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2-Node Cluster with HeartBeat

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AN!Cluster Tutorial 2 - AN!Wiki. A typical Anvil!

AN!Cluster Tutorial 2 - AN!Wiki

Build-out This paper has one goal: Create an easy to use, fully redundant platform for virtual servers. Oh, and do have fun! In the last two years, we've learned a lot about how to make an even more solid high-availability platform. Many refinements to the cluster stack that protect against corner cases seen over the last two years. A Note on Terminology In this tutorial, we will use the following terms: Anvil! Why Should I Follow This (Lengthy) Tutorial? Following this tutorial is not the lightest undertaking. In either case, when finished, you will have the following benefits: Totally open source. Ask your local VMware or Microsoft Hyper-V sales person what they'd charge for all this. :) High-Level Explanation of How HA Clustering Works Before digging into the details, it might help to start with a high-level explanation of how HA clustering works. Corosync uses the totem protocol for "heartbeat"-like monitoring of the other node's health.

A Note on Patience A Note on Hardware. 2-Node Red Hat KVM Cluster Tutorial - Archive - AN!Wiki. This paper has one goal; Creating a 2-node, high-availability cluster hosting KVM virtual machines using RHCS "stable 3" with DRBD and clustered LVM for synchronizing storage data.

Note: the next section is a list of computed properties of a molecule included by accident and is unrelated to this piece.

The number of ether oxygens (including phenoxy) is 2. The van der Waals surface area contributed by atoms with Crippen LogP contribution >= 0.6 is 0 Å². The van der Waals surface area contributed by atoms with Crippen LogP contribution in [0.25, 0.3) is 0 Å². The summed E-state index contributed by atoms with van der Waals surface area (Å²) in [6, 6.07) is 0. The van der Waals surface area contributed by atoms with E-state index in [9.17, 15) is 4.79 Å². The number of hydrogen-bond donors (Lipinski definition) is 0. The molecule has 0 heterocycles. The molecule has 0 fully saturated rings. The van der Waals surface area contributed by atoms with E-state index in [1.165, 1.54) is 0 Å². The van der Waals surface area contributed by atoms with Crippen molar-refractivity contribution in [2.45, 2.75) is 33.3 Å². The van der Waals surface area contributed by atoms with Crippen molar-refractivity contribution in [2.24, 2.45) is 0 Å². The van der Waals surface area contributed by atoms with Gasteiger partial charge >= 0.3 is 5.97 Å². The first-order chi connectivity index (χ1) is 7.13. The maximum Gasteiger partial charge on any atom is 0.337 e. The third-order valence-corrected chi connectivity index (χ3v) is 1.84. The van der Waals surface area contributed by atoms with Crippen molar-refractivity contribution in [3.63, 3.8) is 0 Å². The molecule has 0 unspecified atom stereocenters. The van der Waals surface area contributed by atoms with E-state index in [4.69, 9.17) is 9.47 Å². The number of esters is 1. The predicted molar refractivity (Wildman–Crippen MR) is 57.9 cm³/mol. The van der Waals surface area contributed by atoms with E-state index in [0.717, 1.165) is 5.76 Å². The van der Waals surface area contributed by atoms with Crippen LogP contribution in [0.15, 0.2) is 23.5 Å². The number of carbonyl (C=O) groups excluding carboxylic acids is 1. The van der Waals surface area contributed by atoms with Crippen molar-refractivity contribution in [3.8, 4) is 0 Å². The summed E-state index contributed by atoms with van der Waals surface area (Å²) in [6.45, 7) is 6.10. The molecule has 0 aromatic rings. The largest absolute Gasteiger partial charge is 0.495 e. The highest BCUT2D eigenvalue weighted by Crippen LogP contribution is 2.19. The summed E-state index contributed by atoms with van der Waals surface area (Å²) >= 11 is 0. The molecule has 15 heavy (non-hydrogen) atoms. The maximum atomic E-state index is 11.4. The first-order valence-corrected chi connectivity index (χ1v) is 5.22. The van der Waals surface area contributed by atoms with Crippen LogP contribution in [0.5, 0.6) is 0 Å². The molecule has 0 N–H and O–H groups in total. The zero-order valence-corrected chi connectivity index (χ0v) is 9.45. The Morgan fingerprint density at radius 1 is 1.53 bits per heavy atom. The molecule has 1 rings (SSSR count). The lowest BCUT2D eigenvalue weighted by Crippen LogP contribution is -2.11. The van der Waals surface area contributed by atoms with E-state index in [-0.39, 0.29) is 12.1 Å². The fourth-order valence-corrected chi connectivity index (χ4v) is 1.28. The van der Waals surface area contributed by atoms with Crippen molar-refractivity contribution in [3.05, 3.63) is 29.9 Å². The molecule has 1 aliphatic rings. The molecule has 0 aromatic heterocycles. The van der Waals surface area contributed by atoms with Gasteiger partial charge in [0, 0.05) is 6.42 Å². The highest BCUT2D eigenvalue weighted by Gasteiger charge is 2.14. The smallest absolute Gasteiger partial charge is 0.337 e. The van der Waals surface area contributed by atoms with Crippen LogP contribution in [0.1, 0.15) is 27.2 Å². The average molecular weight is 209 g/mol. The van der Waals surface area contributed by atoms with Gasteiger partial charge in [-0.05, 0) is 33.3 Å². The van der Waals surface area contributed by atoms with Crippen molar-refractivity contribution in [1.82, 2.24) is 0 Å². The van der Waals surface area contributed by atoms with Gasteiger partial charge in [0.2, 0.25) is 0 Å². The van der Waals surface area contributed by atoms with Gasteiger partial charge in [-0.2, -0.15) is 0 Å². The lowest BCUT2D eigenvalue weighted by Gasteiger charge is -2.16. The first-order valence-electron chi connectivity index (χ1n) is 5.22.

2-Node Red Hat KVM Cluster Tutorial - Archive - AN!Wiki

This is an updated version of the earlier Red Hat Cluster Service 2 Tutorial Tutorial. You will find much in common with that tutorial if you've previously followed that document. Please don't skip large sections though. There are some differences that are subtle but important. Grab a coffee, put on some nice music and settle in for some geekly fun. Before we start, let's take a few minutes to discuss clustering and its complexities. Technologies We Will Use Red Hat Enterprise Linux 6 (EL6); You can use a derivative like CentOS v6.

A Note on Hardware In this tutorial, I will make reference to specific hardware components and devices. A Note on Patience When someone wants to become a pilot, they can't jump into a plane and try to take off. You must have patience. Coming back to earth: Prerequisites Focus and Goal. WTi 13460C IPS-800/1600 Power Board. Wti ips-800. Proxmox VE 3.3 2-node cluster with GlusterFS. This article covers setup of simple and cost-effective 2-node Proxmox VE cluster featuring locally installed GlusterFS as shared filesystem for cluster VMs.

Proxmox VE 3.3 2-node cluster with GlusterFS

Through this solution is not intended for mission critical or enterprise needs, its ease and ability to run on bargain priced hardware makes it interesting for non-profit organisations, labs or clustering enthusiasts. This HOWTO implies you have 2 freshly installed Proxmox VE 3.3 nodes:pve-node-01 (IPv4 10.10.0.1) and pve-node-02 (IPv4 10.10.0.2) connected to the 10.10.0.0/16 private network. Keep in mind that your actual setup may differ and you may need to change some of commands in this HOWTO to suit your needs.

Please keep in mind: OpenVZ works miserably on GlusterFS, so you must use KVM! NB! First of all, install GlusterFS server:apt-get install glusterfs-server NB! Create Proxmox VE cluster: Only on pve-node-01: pvecm create pve-cluster Only on pve-node-02: pvecm add 10.10.0.1 Edit cluster.conf in a tricky Proxmox way. OK! NB! #!